Why I Changed The Way I Celebrate Diwali
As more Indians move to cities, become tech-savvy and upwardly mobile, so have the ways we celebrate festivals. Diwali has come to be characterised by high volume shopping both online and offline, gifting and bigger, noisier and brighter firecrackers resulting in problems that such increased spending brings. Vehicles are logging more miles while ferrying shoppers and delivering Diwali purchases/gifts, the already dirty air gets dirtier with the exponential rise in firecracker bursts and allergies, skin and respiratory problems have increased manifold. This dramatic increase in scale calls for a relook and qualitative change in how we celebrate as well.
With over-advertised offers from the Flipkarts, Amazons and Snapdeals of the world, we need to rethink this annual unboxing/shopping/gifting ritual and over-use of fireworks to show off our happiness. Apart from the harsh impact on air quality, Diwali has the salutary effect of papering over, even for just one day, the inequalities in income and wealth that mark our society. Festivals should be about joy, people coming together in celebration, and not about troubled breathing, and one-upmanship on how much money we can send up in smoke.
Air pollution from vehicles and burning chemicals in the air has reached levels that damage lungs and shorten lives. The noise pollution from the deafening sound of crackers going off in every nook and corner for hours on end creates extreme discomfort for the old, the infirm and animals/pets. Can we celebrate the festival of lights retaining it as a festival of joy without converting it into a public health issue?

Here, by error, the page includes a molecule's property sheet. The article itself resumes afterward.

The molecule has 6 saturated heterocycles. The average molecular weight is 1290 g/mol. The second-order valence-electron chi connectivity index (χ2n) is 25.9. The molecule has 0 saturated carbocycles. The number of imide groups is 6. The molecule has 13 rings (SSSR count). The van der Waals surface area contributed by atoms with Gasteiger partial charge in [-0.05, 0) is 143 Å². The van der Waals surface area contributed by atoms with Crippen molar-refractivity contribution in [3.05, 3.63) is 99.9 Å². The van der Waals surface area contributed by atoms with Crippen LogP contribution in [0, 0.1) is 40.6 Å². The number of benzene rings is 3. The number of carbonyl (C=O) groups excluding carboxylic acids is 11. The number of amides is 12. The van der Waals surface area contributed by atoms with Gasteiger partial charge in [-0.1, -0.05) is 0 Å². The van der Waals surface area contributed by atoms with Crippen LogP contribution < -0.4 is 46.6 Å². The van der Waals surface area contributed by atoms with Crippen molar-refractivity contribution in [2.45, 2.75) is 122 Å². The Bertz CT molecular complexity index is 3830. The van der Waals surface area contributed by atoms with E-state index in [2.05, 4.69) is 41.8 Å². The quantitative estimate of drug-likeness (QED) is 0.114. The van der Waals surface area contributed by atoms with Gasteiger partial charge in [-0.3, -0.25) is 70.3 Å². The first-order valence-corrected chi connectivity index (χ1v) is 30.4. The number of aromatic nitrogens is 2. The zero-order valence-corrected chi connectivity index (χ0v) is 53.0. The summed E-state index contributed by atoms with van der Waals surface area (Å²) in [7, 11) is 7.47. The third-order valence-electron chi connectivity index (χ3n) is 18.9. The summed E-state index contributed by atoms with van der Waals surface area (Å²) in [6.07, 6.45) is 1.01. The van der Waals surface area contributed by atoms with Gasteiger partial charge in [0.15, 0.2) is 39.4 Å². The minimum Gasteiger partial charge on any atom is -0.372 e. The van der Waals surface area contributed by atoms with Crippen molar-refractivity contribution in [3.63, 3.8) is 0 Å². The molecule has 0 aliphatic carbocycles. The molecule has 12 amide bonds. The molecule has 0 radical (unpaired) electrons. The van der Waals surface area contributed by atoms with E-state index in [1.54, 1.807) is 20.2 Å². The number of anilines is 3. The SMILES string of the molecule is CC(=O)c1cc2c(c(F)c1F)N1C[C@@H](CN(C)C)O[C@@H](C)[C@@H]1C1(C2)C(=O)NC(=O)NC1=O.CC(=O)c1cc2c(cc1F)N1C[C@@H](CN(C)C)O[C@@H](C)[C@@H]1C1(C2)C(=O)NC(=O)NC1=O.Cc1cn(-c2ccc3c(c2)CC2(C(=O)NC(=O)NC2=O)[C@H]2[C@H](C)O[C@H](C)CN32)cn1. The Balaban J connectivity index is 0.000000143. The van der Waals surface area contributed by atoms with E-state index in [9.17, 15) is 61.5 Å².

One way could be community-based, rather than individual family focused celebrations. Instead of one family firing away crackers worth thousands of rupees, why doesn’t each family pledge to shoot just one rocket for prosperity, fire just one flowerpot for joy and blast just one ‘Bijli’ chain to get rid of negativity? We can all illuminate our homes with innumerable eco-friendly clay diyas and hang colorful lanterns instead of causing meaningless noise and air pollution.
In keeping with this sentiment, I’m happy to note that there is a “dhamaka” of a change this Diwali in Bangalore. In a drastic move to cut noise and air pollution, the Karnataka State Pollution Control Board (KSPCB) and the optimistic Bruhat Bengaluru Mahanagara Palike (BBMP) have banned the bursting of noisy crackers in individual homes and on the streets in residential localities and designated public places where they can be burst as a community activity.
With each passing year, more people are making a conscious decision to celebrate an eco friendly Diwali. Many gated communities in India this year have especially come forward to enjoy the festival without causing damage to the environment – by celebrating Diwali with the sound of music, not crackers. In Coimbatore, at Covai Property Centre, a gated community dedicated for senior citizens, the residents have a proper plan in place to spend a noiseless Diwali evening on October 29th. The 130 families in the society will be spending the evening with music, karaoke, dance, games and a special dinner.
Diwali is not just a time when people clean, declutter, illuminate and decorate their homes. It can also be a time for reflection, a time to re-visit and judge impartially, ones thoughts, actions and words and to rid oneself of the darkness and negativity that dwells within.
As lamps and fireworks illuminate different corners of the globe this Diwali, I pray that the light brightens up not only your homes but also your hearts.
Have a sparkler of a Diwali!